You will be asked to address the anticipated results in your application. If you receive a grant, you will be asked to provide evidence of those results at the end of your project. You will need to describe the participants' experiences as well as provide evidence of the participant group as underserved. If the nature of the project does not allow for the documentation of participants' experiences explicitly, you may document the composition of the participant group and the number of participants and activities, and describe the activities used to engage the public with art. Before applying, please review the reporting requirements for Engagement.
Livability: The strengthening of communities through the arts.
Please note that certain types of Livability activities will require applicants to provide information in accordance with the National Environmental Policy Act and/or the National Historic Preservation Act. See here for more information.
The anticipated long-term results for Livability projects are measurable community benefits, such as growth in overall levels of social and civic engagement; arts- or design-focused changes in policies, laws, and/or regulations; job and/or revenue growth for the community; or changes in in-and-out migration patterns. You will be asked to address the anticipated results in your application. If you receive a grant, you will be asked to provide evidence of those results at the end of your project. Given the nature of Livability projects, benefits are likely to emerge over time and may not be fully measureable during the period of a grant. You will need to provide evidence of progress toward achieving improved livability as appropriate to the project and documentation of ways in which the project addresses underserved communities. Reporting requirements for Livability are different from -- and more extensive than -- the reporting requirements for the other outcomes. Before applying, please review the reporting requirements for Livability.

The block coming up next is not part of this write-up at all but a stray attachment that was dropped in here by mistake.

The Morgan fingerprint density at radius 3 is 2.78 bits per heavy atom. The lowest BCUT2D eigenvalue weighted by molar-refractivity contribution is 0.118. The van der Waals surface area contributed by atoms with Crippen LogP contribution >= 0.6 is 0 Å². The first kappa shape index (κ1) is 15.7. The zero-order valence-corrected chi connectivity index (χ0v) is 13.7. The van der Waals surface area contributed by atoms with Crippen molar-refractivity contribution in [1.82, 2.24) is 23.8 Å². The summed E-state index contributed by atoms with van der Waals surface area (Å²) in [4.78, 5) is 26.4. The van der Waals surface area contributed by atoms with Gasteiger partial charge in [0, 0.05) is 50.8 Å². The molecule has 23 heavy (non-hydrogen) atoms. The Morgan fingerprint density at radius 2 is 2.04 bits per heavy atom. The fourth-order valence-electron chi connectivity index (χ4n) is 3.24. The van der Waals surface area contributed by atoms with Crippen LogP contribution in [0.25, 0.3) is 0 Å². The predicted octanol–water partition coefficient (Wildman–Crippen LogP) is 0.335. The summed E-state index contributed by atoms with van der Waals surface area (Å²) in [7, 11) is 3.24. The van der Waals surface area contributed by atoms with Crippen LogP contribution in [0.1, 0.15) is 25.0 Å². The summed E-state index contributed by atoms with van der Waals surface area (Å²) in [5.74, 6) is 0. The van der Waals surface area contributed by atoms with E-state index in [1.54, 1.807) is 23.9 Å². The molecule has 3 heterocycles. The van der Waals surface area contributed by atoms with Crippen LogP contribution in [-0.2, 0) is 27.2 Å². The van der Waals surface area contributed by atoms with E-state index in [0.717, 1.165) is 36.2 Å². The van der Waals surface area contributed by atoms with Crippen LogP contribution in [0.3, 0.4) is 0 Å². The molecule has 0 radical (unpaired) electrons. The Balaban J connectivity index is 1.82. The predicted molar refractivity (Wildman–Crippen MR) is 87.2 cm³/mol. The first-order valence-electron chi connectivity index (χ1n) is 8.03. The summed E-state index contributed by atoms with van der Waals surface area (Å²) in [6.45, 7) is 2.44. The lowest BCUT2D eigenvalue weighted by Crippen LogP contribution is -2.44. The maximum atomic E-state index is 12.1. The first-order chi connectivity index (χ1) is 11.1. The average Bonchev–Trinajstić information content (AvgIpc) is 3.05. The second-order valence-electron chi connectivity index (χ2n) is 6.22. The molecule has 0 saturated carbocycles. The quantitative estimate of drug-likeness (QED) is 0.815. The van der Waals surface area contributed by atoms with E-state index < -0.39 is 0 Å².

Applicants are encouraged to contact staff if they are considering Livability as a primary outcome.
Applications are submitted to the Challenge America Fast-Track staff and are reviewed by a diverse group of arts experts and other individuals with broad knowledge of the specific types of projects in this funding area.
Applications are reviewed on the basis of artistic excellence and artistic merit. For more detailed information on how artistic excellence and artistic merit will be evaluated, see the "Review Criteria." You can find additional information in the "Application Review" section of the "Frequently Asked Questions." See the "Application Calendar" for information on when we expect to announce grant awards and rejections.
In addition to the "We Do Not Fund" section for all Grants for Arts Projects applicants, funding under the Challenge America Fast-Track category is not available for:
The Arts Endowment encourages organizations with operating budgets of less than $50,000 and organizations that have not applied for public funds previously to consider applying to local or state sources to gain practical experience with managing public funds.
CFDA No. 45.024
National Endowment for the Arts · an independent federal